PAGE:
Boyd K. Packer dies at 90; Mormon leader next in line to be church president

Boyd K. Packer dies at 90; Mormon leader next in line to be church president
Mormon leader Boyd K. Packer in April 2014; he died Friday at age 90. (Rick Bowmer, Associated Press)

High-ranking Mormon leader Boyd K. Packer, a strict conservative who was next in line to be president of the church, died Friday at his home, said the Salt Lake City-based Church of Jesus Christ of Latter-day Saints in a statement. He was 90.

The death was attributed to age-related causes.

Packer, whose statements on matters such as homosexuality and feminism made him a lightning rod for criticism, even among more liberal members of his faith, was president of the church's Quorum of the Twelve Apostles. He had been a member of that influential body since 1970.

Utah Gov. Gary Herbert issued a statement, saying Packer was "unwavering in his devotion to his faith and the principles by which he lived his life."

Packer was the second member of the Quorum to die in recent months; L. Tom Perry died of cancer May 30.

Their replacements will be chosen by the president of the church, a position currently held by Thomas S. Monson, who is 87.

Next in line to take Monson's place is Quorum member Russell M. Nelson, 90.

The church's announcement of Packer's death said it had not been determined when his successor on the Quorum will be named.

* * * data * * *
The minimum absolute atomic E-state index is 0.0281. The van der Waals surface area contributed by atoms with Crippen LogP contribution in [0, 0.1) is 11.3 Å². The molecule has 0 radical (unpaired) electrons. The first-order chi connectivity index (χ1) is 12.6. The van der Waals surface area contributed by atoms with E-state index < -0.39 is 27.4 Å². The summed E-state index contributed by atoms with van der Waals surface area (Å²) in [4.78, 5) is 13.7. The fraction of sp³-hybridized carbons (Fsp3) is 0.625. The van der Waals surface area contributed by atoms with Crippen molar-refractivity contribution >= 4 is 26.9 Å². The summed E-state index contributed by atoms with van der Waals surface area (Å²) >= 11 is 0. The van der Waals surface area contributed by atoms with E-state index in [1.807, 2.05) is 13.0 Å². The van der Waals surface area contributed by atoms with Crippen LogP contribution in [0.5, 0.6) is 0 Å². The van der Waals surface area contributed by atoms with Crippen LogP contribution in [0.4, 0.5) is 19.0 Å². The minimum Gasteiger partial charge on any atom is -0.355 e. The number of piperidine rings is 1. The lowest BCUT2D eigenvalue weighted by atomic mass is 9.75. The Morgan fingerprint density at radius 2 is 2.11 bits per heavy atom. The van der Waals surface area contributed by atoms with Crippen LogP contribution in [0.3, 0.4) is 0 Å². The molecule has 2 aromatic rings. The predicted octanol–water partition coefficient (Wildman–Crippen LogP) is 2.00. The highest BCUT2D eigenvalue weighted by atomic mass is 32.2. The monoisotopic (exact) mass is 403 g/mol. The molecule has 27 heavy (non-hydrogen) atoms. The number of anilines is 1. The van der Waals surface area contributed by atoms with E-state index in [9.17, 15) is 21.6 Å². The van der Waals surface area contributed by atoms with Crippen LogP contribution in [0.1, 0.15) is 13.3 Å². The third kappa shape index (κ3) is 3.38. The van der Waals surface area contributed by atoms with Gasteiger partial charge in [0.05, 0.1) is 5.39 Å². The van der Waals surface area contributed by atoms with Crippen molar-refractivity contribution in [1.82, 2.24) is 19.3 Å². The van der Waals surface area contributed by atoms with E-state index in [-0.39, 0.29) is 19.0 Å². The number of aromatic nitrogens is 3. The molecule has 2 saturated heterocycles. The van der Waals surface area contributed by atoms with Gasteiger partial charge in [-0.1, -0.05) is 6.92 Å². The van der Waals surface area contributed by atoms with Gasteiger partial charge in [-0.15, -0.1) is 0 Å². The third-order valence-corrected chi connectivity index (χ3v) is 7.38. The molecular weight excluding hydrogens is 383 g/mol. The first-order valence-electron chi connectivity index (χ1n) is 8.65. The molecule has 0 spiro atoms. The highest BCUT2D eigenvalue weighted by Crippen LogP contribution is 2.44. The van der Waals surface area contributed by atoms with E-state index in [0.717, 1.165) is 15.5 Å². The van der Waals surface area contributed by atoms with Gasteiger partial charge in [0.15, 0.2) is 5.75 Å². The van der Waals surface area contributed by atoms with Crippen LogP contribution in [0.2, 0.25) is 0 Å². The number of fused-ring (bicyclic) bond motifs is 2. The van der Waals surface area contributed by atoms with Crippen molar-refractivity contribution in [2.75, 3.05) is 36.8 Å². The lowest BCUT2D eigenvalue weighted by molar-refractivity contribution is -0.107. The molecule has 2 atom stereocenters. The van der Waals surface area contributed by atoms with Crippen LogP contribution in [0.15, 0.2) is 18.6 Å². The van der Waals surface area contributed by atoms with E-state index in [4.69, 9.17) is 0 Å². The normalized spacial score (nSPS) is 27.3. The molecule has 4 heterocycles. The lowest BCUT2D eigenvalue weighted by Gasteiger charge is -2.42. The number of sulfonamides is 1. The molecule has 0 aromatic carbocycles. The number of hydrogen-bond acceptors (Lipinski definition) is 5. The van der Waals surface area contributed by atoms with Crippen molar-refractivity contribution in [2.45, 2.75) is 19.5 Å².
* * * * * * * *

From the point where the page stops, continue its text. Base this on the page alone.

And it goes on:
Packer, who helped mentor generations of Mormon leaders, served on committees that produced new editions of church scriptures in 1979 and 1981.

"With the passing of years, these scriptures will produce successive generations of faithful Christians who know the Lord Jesus Christ and are disposed to obey his will," Packer said, according to a church release.

He made no secret of the fact that he believed those teachings should be followed narrowly.

"President Packer always felt that if we could read the words of the Lord," said M. Russell Ballard, also a member of the Quorum, "we would be far better off and much safer than speculating with our own ideas.

"It was not unusual for him to say, 'Brethren, let me read to you.' And then he would turn to a very important scripture in the standard works and let us listen to what the Lord had to say. And we all learned at his feet."

An educator by trade, Packer said, "The study of the doctrines of the gospel will improve behavior quicker than a study of behavior will improve behavior."

In 1993, Packer identified three serious threats to the church as homosexuals, feminists and "so-called intellectuals."

Time did not appear to have altered his views, at least not on homosexuality. In a 2010 speech that drew sharp rebukes from gay rights groups, Packer characterized homosexuality as against nature and curable, saying, "Some suppose that they were pre-set and cannot overcome what they feel are inborn tendencies toward the impure and the unnatural. Not so. Why would our Heavenly Father do that to anyone?"

Armand Mauss, a Mormon scholar and retired professor of sociology and religious studies at Washington State University, said Packer will be remembered "for an unyielding resistance to the secular, social world, especially as that world evolved during his lifetime."

Packer was born Sept. 10, 1924, in Brigham City, Utah. During World War II he served as a bomber pilot in the Pacific theater. His bachelor's and master's degrees were earned at Utah State University, and he received a doctorate in educational administration from Brigham Young University.

He is survived by his wife of more than 70 years, Donna, and their 10 children. In one of his last speeches, in April, he said the two key ingredients to successful marriages were "a cookie and a kiss."


The Associated Press contributed to this report.